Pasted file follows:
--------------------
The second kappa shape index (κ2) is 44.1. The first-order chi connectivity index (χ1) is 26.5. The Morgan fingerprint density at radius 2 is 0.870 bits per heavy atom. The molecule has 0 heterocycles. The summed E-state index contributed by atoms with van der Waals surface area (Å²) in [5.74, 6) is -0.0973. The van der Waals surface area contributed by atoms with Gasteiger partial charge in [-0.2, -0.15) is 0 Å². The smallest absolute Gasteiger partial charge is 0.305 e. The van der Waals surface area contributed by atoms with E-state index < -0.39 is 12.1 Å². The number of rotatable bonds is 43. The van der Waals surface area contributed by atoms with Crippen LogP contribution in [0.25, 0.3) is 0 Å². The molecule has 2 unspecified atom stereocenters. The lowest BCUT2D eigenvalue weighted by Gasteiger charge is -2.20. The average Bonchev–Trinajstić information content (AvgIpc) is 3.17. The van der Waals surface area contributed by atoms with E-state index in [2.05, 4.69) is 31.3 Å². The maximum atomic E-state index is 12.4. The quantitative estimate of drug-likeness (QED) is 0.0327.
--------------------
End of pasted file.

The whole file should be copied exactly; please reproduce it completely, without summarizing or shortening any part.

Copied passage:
The second kappa shape index (κ2) is 44.1. The first-order chi connectivity index (χ1) is 26.5. The Morgan fingerprint density at radius 2 is 0.870 bits per heavy atom. The molecule has 0 heterocycles. The summed E-state index contributed by atoms with van der Waals surface area (Å²) in [5.74, 6) is -0.0973. The van der Waals surface area contributed by atoms with Gasteiger partial charge in [-0.2, -0.15) is 0 Å². The smallest absolute Gasteiger partial charge is 0.305 e. The van der Waals surface area contributed by atoms with E-state index < -0.39 is 12.1 Å². The number of rotatable bonds is 43. The van der Waals surface area contributed by atoms with Crippen LogP contribution in [0.25, 0.3) is 0 Å². The molecule has 2 unspecified atom stereocenters. The lowest BCUT2D eigenvalue weighted by Gasteiger charge is -2.20. The average Bonchev–Trinajstić information content (AvgIpc) is 3.17. The van der Waals surface area contributed by atoms with E-state index in [2.05, 4.69) is 31.3 Å². The maximum atomic E-state index is 12.4. The quantitative estimate of drug-likeness (QED) is 0.0327.